I greet you from our empty sanctuary for the second week in a row, the second of many Sundays to come when we will be together in spirit but not in person. That is difficult for me to say and probably difficult for you to hear, but it is our situation.
I can tell you even now that barring some great, unforeseen change, we will not meet together here on Easter Sunday. Easter is a day on the Christian calendar, a day that changes each year. It is not some sort of deadline to which this pandemic must conform. We will need to continue being apart and we will choose to continue being apart until medical science and public health guidelines tell us it is safe and appropriate to come together once more.
In this empty sanctuary I can see the stained glass that we look at—perhaps in wonder as we prepare for worship, perhaps even in holy boredom at times. I see the pews in which we and so many others have sat and prayed and sung and laughed and wept together over the years.
Every now and then I’ll bring people into this sanctuary for the first time. They might be a couple looking for a place to get married. They might be visitors to Iowa City who simply want to see what this place looks like inside.
The result is always the same. They look around and sigh and say, “This is a beautiful place.” It is. Most feel the even deeper beauty—that mysterious, unseen yet palpable sense of, well, holiness—created by the faithful who have worshipped here for 150 years.
This is what we long for—not simply the beauty of this place, but the strength and comfort that we find within these walls; for what is called the “communion of the saints”—the sense that we are not alone, that we are connected with each other even while we are apart.
Paul’s letters are the scriptures that we need when we are separated.
The gospel stories have a sense of closeness and immediacy about them. Jesus is in contact with people. What happens, happens now. We saw that in the story about the calming of the storm that I read during last Sunday’s worship. Jesus is in a boat with his disciples confronting the wind and the waves of the moment. And such closeness is a little, well, too close for us to hear about in these days.
But read through Paul’s letters—and the stories told about him in Acts. Again and again, we hear of the deep longing caused by separation from those whom we love. When Paul prepares to leave after visiting a city, he and the small group of Christians there weep because they do not know when or if they will see each other again.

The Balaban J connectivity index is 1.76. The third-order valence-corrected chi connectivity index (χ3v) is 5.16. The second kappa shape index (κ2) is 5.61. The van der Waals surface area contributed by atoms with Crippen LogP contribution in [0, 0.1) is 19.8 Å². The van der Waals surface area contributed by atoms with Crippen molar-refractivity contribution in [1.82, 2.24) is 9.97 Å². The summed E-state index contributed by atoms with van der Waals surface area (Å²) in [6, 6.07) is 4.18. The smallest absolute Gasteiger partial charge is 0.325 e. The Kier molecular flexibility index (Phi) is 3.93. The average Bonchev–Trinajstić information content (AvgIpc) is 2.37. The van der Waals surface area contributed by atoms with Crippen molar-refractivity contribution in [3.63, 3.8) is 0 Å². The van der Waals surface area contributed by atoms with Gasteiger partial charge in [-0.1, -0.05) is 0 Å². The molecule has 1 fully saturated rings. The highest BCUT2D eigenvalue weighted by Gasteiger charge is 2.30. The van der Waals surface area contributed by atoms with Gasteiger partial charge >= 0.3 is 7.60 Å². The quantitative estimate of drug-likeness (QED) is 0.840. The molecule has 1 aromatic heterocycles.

These are scenes filled with both gratitude and tender regard. We listen to those stories and hear in them the deep love, the compassion, the concern to say all that must be said because time grows short. What would you say to those you were leaving, those you cared about, those whom, in all likelihood, you would never see again?
When Paul writes to those early congregations, separated by distance and even prison, he tells of how he misses them, how he wants to see them in person, and how he prays for their well-being while they are apart: “God knows how I long for you all with the deep yearning of Christ Jesus himself.”
That’s how a lot of us might feel today.
And while Paul puts it in religious terms, the deep desire for connection is central to human experience. We are social beings.
This, of course it why life during this pandemic is so difficult for so many people. We are not told to get out and work together with others as we were when the flood waters started rising twelve years ago. We aren’t told to gather to show are solidarity as we were after 9/11.
We are told to stay at home. That’s why you’re there and I’m here this morning.
In this process, of course, we’re finding out that words matter. We started out calling this “social distancing.” But more and more people are recognizing it’s physical distance that we’re talking about. We’re discovering that we can be social and six feet apart—or six miles or six hundred miles.
We long for one another with deep yearning.
So we’re finding some ways to gain physical distance while bringing us closer as a congregation.
You can go to the Congregational UCC Facebook Group and join in our virtual coffee hour after worship.
I’ve been calling and emailing a lot of people this past week—just to be in touch. I’ll continue that in the weeks ahead and I encourage you to do the same.
To my surprise, I am beginning to discover the upside of the internet, which has tended to isolate us as we are kept to our devices. Now we’re finding new ways of connecting to each other on line.